The secret life of the 'guerilla gardener'
Guerilla gardening is illegal - but that's not stopping the middle classes from prettifying their neighbourhoods
By Louise Gray
Last Updated: 10:43AM BST 15 Apr 2009
The act of illicit gardening has a long history in Britain; some date it as far back as the Diggers, a group of socialists who fought for the right to cultivate land in the 17th century.(...)
But guerrilla gardening does not have to be a political protest. It can be as genteel as planting cowslips on a neglected verge – which may be why it is being taken up by people who have never broken the law before.
Richard Reynolds, a strategic planner for an advertising agency who learned how to garden from his mother and grandmother, is the unofficial leader of a growing movement in London. Frustrated by his lack of a garden in Elephant and Castle, one of the roughest areas of south London, in 2004 he decided to brighten up its notorious roundabouts.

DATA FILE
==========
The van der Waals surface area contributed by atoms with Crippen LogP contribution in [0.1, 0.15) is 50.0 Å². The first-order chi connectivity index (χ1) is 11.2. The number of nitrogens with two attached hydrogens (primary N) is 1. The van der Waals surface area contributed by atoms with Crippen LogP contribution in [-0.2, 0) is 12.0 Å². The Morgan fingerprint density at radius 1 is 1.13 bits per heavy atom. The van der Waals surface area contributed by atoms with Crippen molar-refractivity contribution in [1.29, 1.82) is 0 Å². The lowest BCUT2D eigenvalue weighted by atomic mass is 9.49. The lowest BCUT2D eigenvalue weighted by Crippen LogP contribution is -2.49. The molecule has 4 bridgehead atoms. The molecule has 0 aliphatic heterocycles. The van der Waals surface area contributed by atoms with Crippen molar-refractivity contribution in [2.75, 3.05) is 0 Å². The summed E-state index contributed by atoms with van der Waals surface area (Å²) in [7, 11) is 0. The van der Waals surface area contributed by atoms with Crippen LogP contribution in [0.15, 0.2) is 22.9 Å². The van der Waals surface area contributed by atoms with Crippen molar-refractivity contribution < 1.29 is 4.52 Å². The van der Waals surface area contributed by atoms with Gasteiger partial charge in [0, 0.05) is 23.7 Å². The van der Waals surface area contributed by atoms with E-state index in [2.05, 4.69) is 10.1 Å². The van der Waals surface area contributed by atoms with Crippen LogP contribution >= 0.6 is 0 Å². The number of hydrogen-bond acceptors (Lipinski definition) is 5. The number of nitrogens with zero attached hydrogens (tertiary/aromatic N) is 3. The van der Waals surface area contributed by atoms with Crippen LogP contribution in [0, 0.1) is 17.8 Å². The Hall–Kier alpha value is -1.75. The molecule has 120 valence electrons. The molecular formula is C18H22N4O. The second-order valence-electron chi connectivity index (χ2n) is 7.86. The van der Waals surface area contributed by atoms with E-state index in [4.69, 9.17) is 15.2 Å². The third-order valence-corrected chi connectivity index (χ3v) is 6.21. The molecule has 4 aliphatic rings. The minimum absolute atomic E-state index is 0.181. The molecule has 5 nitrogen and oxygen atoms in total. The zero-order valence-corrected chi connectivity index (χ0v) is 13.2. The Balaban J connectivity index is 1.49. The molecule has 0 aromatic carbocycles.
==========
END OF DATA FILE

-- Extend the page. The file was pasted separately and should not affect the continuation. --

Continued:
Within months, he had caught the attention of the media. When the council finally cottoned on to what he was doing, it was too embarrassed to ask him to stop, and sanctioned the activity as a form of community gardening.
Como talvez já se tenha notado, fascinam-me estas iniciativas de cidadãos a favor do bem-estar da comunidade. Como a campanha dos abraços grátis, acho fantástica esta Guerrilla Gardening, e apetecia-me fazer parte disto.
Um caveat: Reynolds avisa que só resulta em locais em que alguém esteja disposto a tomar conta do canteiro ou jardim, de contrário este transforma-se em matagal e é pior a emenda que o soneto.